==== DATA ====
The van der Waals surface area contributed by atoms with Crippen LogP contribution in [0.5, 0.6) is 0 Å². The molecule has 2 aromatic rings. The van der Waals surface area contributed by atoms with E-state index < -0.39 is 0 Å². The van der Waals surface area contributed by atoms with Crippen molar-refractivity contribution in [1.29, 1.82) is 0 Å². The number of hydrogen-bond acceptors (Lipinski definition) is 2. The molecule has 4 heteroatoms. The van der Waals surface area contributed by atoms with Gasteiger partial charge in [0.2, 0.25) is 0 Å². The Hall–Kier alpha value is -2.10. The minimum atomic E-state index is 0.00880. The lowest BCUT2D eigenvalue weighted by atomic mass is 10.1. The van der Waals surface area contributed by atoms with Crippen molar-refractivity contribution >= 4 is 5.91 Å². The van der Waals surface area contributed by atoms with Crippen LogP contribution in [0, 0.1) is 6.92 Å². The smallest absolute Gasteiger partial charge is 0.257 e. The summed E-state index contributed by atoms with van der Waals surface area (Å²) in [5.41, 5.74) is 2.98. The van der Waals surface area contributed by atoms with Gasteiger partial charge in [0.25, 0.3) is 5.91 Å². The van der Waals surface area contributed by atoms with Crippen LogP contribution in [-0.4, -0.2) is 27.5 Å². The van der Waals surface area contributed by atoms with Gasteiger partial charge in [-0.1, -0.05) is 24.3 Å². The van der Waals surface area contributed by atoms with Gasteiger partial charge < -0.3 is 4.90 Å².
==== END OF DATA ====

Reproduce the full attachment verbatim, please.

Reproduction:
The van der Waals surface area contributed by atoms with Crippen LogP contribution in [0.5, 0.6) is 0 Å². The molecule has 2 aromatic rings. The van der Waals surface area contributed by atoms with E-state index < -0.39 is 0 Å². The van der Waals surface area contributed by atoms with Crippen molar-refractivity contribution in [1.29, 1.82) is 0 Å². The number of hydrogen-bond acceptors (Lipinski definition) is 2. The molecule has 4 heteroatoms. The van der Waals surface area contributed by atoms with Gasteiger partial charge in [0.2, 0.25) is 0 Å². The Hall–Kier alpha value is -2.10. The minimum atomic E-state index is 0.00880. The lowest BCUT2D eigenvalue weighted by atomic mass is 10.1. The van der Waals surface area contributed by atoms with Crippen molar-refractivity contribution >= 4 is 5.91 Å². The van der Waals surface area contributed by atoms with Crippen LogP contribution in [0, 0.1) is 6.92 Å². The smallest absolute Gasteiger partial charge is 0.257 e. The summed E-state index contributed by atoms with van der Waals surface area (Å²) in [5.41, 5.74) is 2.98. The van der Waals surface area contributed by atoms with Gasteiger partial charge in [0.25, 0.3) is 5.91 Å². The van der Waals surface area contributed by atoms with Crippen LogP contribution in [-0.4, -0.2) is 27.5 Å². The van der Waals surface area contributed by atoms with Gasteiger partial charge in [-0.1, -0.05) is 24.3 Å². The van der Waals surface area contributed by atoms with Gasteiger partial charge < -0.3 is 4.90 Å².